ANNOUNCEMENTS
& NEWS
2010

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10-11 NEWS
MICHAEL E. PARMLY

A memo sent by the then head of the U.S. interests section in Havana Michael E. Parmly was among those made public by the whistleblower site WikiLeaks. Fidel Castro almost died in 2006, according to the confidential U.S. diplomatic cable which contains a detailed description of the Cuban leader's medical condition from the moment he fell ill with a perforated intestine during a flight. The memo, sent in March 2007 by Michael, quotes a report by an unnamed doctor, who said the plane landed urgently when 84-year-old Castro started bleeding.He was diagnosed with diverticulitis or swelling of the colon and the doctor said. Castro needed surgery. But according to the report, Castro "capriciously" refused to have a colostomy, with the result that his condition deteriorated over time and he required further surgery. The cable says Castro sacked the head of his medical team after a Spanish doctor was brought in who told Castro he should have had a colostomy as recommended by his medical team in the first place.The cable goes on to note Castro's renewed lease of life since then. Michael ended his cable: "We are missing too many variables to be able to predict accurately how many more months Fidel Castro will live. Frankly, we don't believe anyone, including Castro himself, can state that with certainty."

These other family members, listed alphabetically, appeared in recent news stories:

... and from Great Bend, Kans.: Fire Chief Mike Napolitano presented the 2010 Firefighter of the Year Award to Travis Parmley. "When he was a little kid and heard the sirens, he would run to the street to watch the firetrucks, and he would say, 'I'm going to be a fireman someday,' " said his mother, Jeanette. Travis has been with the department for 6 1/2 years. He also is a member of the hazmat crew and is taking classes at Barton Community College to become a paramedic. His father is Tim Parmley.

10-10 NEWS
PARMLY BILLINGS LIBRARY

A land swap will result in more space for the construction of a Parmly Billings Library. Once the transaction is complete, the City of Billings, Mont., will own the entire block where the library is located; the 500 block of North 28th Street. The City Council voted unanimously in favor of the agreement between the city, Billings Clinic, and Stockman Bank. Last month, the library received an anonymous $2 million donation to get the ball rolling on the new library. The city library is named for Parmly Billings, right, whose grief-stricken family funded the original library in his name when he died at age 25. "To have a lead donor start at twice the amount that has ever been given for a city project before is really kind of astonishing. I mean it's really exciting for us," said library director Bill Cochran. He said the library hopes to have design plans for public viewing in a year from now. The city will probably float a bond issue in 2011 or '12 to fund the rest of the project, with a total project cost in the range of $14 million. If voters reject the bond measure, the $2 million pledge may go unfulfilled.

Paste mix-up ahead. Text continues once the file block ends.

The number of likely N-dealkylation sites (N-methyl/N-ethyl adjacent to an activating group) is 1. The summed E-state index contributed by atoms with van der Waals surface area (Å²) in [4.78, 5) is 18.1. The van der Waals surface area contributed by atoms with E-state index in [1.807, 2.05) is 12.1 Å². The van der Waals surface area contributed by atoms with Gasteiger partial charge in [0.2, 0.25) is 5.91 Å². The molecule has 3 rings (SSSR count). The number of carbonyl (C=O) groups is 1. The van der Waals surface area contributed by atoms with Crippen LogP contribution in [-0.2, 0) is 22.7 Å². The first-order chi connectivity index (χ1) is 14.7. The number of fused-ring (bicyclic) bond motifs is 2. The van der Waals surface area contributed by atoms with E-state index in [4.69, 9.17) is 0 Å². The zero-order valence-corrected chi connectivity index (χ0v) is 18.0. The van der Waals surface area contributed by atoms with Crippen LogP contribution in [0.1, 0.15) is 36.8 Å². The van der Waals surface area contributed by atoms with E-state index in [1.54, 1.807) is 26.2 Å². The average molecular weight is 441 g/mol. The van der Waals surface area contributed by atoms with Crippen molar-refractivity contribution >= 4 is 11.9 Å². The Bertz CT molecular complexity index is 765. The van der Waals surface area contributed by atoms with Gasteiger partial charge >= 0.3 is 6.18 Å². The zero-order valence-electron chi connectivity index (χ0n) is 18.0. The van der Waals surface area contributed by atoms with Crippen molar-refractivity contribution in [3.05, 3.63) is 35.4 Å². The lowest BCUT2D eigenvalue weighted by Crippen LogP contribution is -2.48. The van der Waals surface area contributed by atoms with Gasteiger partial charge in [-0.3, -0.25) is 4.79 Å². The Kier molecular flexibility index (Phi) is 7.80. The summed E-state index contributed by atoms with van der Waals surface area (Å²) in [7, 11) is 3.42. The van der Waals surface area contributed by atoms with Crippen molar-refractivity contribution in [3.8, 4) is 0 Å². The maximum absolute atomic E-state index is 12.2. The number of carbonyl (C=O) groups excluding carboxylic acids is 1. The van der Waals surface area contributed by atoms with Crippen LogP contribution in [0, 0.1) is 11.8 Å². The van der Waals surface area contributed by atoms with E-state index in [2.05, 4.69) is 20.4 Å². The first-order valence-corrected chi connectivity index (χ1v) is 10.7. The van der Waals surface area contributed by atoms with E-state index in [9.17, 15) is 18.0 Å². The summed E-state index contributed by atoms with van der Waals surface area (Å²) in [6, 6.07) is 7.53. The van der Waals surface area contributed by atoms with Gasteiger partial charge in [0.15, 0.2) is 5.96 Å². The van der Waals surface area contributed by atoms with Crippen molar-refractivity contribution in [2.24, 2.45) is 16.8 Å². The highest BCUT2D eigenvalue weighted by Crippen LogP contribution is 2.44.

These other family members, listed alphabetically, appeared in recent news stories:

... and from Greenville, N.C.: Hundreds gathered to raise money at an Ironwood Golf Club benefit for Parmalee drummer Scott Thomas. The musician has mounting medical bills after being shot during an attempted robbery in September (see story below). "Recovery's going great," Scott says. "The doctor said, 'Have fun. Take it easy.' He took my VAC off ... so I'm here, hugging everybody, supporting everybody." Ironwood ran out of golf carts and had to rent eight more carts from another golf course. Organizers estimate that more than 150 players turned out. Scott's medical bills have topped $250,000. To help, visit www.helpparmalee.com.

 

10-09 NEWS
PARMALEE, THE BAND

Scott Thomas, the 37-year-old drummer of the Greenville, N.C., band Parmalee, right, is undergoing physical therapy for wounds he suffered during a Sept. 21 botched robbery. He was placed in an induced coma and put on a ventilator, underwent dialysis, and had three surgeries at Charlotte Medical Center after being shot three times -- in the leg, stomach and shoulder -- outside a Rock Hill, S.C., nightclub by would-be thieves. Investigators say two gunmen stormed into the band's RV demanding money after the band had finished a show at outside The Money nightclub near Winthrop University. Reports state that after the assailants opened fire, Thomas shot and killed Demario Burris, 22, and wounded Dytavis Hinton, 22, of Rock Hill, S.C., . Hinton has been charged with murder (because someone was killed during the crime), attempted murder, burglary, attempted armed robbery and possession of a gun during a violent crime. Numerous fundraisers are under way to help Thomas with his mountain of medical bills. Michael and April Moore, the owners of Play Date in Kinston, N.C., are holding a benefit raffle; in less than a week 1,500 tickets were sold. "Just think about if this was someone in your family or one of your good friends and they needed help in a time of need," said Michael Moore. "You'd want to donate and help out." More than two dozen local businesses have pitched in too. "These are obviously very rough times for all of us right now and the public support has been amazing. We have set up a donation website to help with the medical bills, which I can only imagine will be quite substantial," said Josh McSwain, guitarist for the band. "Thanks again for all the kind words, prayers, emails, texts and financial support. We love you all and Scott will definitely pull through this." The band has postponed all performances until further notice. To help, visit www.helpparmalee.com.

These other family members, listed alphabetically, appeared in recent news stories:

 

10-08 NEWS
PARMELEE FARMHOUSE